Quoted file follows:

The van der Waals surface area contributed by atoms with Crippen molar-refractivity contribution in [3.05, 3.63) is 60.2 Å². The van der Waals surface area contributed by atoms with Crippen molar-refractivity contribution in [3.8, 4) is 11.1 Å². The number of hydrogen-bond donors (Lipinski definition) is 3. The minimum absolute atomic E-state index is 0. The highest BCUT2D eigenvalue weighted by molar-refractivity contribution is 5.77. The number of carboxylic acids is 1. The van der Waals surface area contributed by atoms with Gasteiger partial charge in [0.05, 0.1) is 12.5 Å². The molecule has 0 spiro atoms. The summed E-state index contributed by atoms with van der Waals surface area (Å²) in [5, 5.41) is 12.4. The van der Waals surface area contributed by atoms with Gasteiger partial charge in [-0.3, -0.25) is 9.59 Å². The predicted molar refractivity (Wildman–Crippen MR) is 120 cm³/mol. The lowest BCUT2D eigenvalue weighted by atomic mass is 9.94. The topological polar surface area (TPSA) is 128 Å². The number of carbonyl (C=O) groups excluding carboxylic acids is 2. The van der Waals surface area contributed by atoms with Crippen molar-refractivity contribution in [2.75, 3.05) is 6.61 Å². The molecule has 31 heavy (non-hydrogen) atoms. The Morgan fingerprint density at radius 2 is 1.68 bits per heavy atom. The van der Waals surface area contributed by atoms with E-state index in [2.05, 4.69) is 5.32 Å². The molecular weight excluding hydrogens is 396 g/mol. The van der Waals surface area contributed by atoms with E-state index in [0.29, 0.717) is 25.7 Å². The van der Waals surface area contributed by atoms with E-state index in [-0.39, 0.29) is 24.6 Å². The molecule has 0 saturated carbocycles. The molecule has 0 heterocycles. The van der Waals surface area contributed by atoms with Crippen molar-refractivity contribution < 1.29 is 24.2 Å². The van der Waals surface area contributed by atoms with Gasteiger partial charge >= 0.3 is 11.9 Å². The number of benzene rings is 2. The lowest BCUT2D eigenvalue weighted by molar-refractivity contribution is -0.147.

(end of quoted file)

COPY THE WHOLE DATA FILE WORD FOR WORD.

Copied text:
The van der Waals surface area contributed by atoms with Crippen molar-refractivity contribution in [3.05, 3.63) is 60.2 Å². The van der Waals surface area contributed by atoms with Crippen molar-refractivity contribution in [3.8, 4) is 11.1 Å². The number of hydrogen-bond donors (Lipinski definition) is 3. The minimum absolute atomic E-state index is 0. The highest BCUT2D eigenvalue weighted by molar-refractivity contribution is 5.77. The number of carboxylic acids is 1. The van der Waals surface area contributed by atoms with Gasteiger partial charge in [0.05, 0.1) is 12.5 Å². The molecule has 0 spiro atoms. The summed E-state index contributed by atoms with van der Waals surface area (Å²) in [5, 5.41) is 12.4. The van der Waals surface area contributed by atoms with Gasteiger partial charge in [-0.3, -0.25) is 9.59 Å². The predicted molar refractivity (Wildman–Crippen MR) is 120 cm³/mol. The lowest BCUT2D eigenvalue weighted by atomic mass is 9.94. The topological polar surface area (TPSA) is 128 Å². The number of carbonyl (C=O) groups excluding carboxylic acids is 2. The van der Waals surface area contributed by atoms with Crippen molar-refractivity contribution in [2.75, 3.05) is 6.61 Å². The molecule has 31 heavy (non-hydrogen) atoms. The Morgan fingerprint density at radius 2 is 1.68 bits per heavy atom. The van der Waals surface area contributed by atoms with E-state index in [2.05, 4.69) is 5.32 Å². The molecular weight excluding hydrogens is 396 g/mol. The van der Waals surface area contributed by atoms with E-state index in [0.29, 0.717) is 25.7 Å². The van der Waals surface area contributed by atoms with E-state index in [-0.39, 0.29) is 24.6 Å². The molecule has 0 saturated carbocycles. The molecule has 0 heterocycles. The van der Waals surface area contributed by atoms with Crippen molar-refractivity contribution < 1.29 is 24.2 Å². The van der Waals surface area contributed by atoms with Gasteiger partial charge >= 0.3 is 11.9 Å². The number of benzene rings is 2. The lowest BCUT2D eigenvalue weighted by molar-refractivity contribution is -0.147.